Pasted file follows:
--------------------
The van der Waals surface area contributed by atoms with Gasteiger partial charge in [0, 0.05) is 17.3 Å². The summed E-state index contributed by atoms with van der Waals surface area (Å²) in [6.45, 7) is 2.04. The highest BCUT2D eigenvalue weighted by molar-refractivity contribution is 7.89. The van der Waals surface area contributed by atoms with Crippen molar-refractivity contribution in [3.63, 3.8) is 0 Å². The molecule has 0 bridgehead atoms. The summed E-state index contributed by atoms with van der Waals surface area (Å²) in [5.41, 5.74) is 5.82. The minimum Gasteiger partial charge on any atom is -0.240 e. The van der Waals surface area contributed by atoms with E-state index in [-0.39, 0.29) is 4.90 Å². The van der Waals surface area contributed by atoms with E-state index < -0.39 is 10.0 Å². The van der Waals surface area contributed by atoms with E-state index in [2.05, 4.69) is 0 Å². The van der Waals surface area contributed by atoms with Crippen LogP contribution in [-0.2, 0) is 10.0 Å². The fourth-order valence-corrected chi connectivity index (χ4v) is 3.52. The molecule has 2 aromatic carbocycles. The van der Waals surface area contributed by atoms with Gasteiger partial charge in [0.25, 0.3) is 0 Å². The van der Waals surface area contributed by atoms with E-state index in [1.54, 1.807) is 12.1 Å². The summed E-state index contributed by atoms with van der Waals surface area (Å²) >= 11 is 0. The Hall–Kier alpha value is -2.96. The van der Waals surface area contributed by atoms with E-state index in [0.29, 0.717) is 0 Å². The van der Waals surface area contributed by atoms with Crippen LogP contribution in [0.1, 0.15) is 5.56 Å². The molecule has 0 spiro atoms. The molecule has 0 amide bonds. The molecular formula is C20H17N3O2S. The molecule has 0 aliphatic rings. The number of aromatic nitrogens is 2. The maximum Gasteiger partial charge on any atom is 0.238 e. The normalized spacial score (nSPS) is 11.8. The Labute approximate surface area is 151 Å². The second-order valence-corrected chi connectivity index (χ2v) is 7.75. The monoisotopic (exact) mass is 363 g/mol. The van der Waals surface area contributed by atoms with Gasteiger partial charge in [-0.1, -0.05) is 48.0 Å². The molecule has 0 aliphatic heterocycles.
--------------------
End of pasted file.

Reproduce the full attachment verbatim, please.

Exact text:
The van der Waals surface area contributed by atoms with Gasteiger partial charge in [0, 0.05) is 17.3 Å². The summed E-state index contributed by atoms with van der Waals surface area (Å²) in [6.45, 7) is 2.04. The highest BCUT2D eigenvalue weighted by molar-refractivity contribution is 7.89. The van der Waals surface area contributed by atoms with Crippen molar-refractivity contribution in [3.63, 3.8) is 0 Å². The molecule has 0 bridgehead atoms. The summed E-state index contributed by atoms with van der Waals surface area (Å²) in [5.41, 5.74) is 5.82. The minimum Gasteiger partial charge on any atom is -0.240 e. The van der Waals surface area contributed by atoms with E-state index in [-0.39, 0.29) is 4.90 Å². The van der Waals surface area contributed by atoms with E-state index < -0.39 is 10.0 Å². The van der Waals surface area contributed by atoms with E-state index in [2.05, 4.69) is 0 Å². The van der Waals surface area contributed by atoms with Crippen LogP contribution in [-0.2, 0) is 10.0 Å². The fourth-order valence-corrected chi connectivity index (χ4v) is 3.52. The molecule has 2 aromatic carbocycles. The van der Waals surface area contributed by atoms with Gasteiger partial charge in [0.25, 0.3) is 0 Å². The van der Waals surface area contributed by atoms with E-state index in [1.54, 1.807) is 12.1 Å². The summed E-state index contributed by atoms with van der Waals surface area (Å²) >= 11 is 0. The Hall–Kier alpha value is -2.96. The van der Waals surface area contributed by atoms with E-state index in [0.29, 0.717) is 0 Å². The van der Waals surface area contributed by atoms with Crippen LogP contribution in [0.1, 0.15) is 5.56 Å². The molecule has 0 spiro atoms. The molecule has 0 amide bonds. The molecular formula is C20H17N3O2S. The molecule has 0 aliphatic rings. The number of aromatic nitrogens is 2. The maximum Gasteiger partial charge on any atom is 0.238 e. The normalized spacial score (nSPS) is 11.8. The Labute approximate surface area is 151 Å². The second-order valence-corrected chi connectivity index (χ2v) is 7.75. The monoisotopic (exact) mass is 363 g/mol. The van der Waals surface area contributed by atoms with Gasteiger partial charge in [-0.1, -0.05) is 48.0 Å². The molecule has 0 aliphatic heterocycles.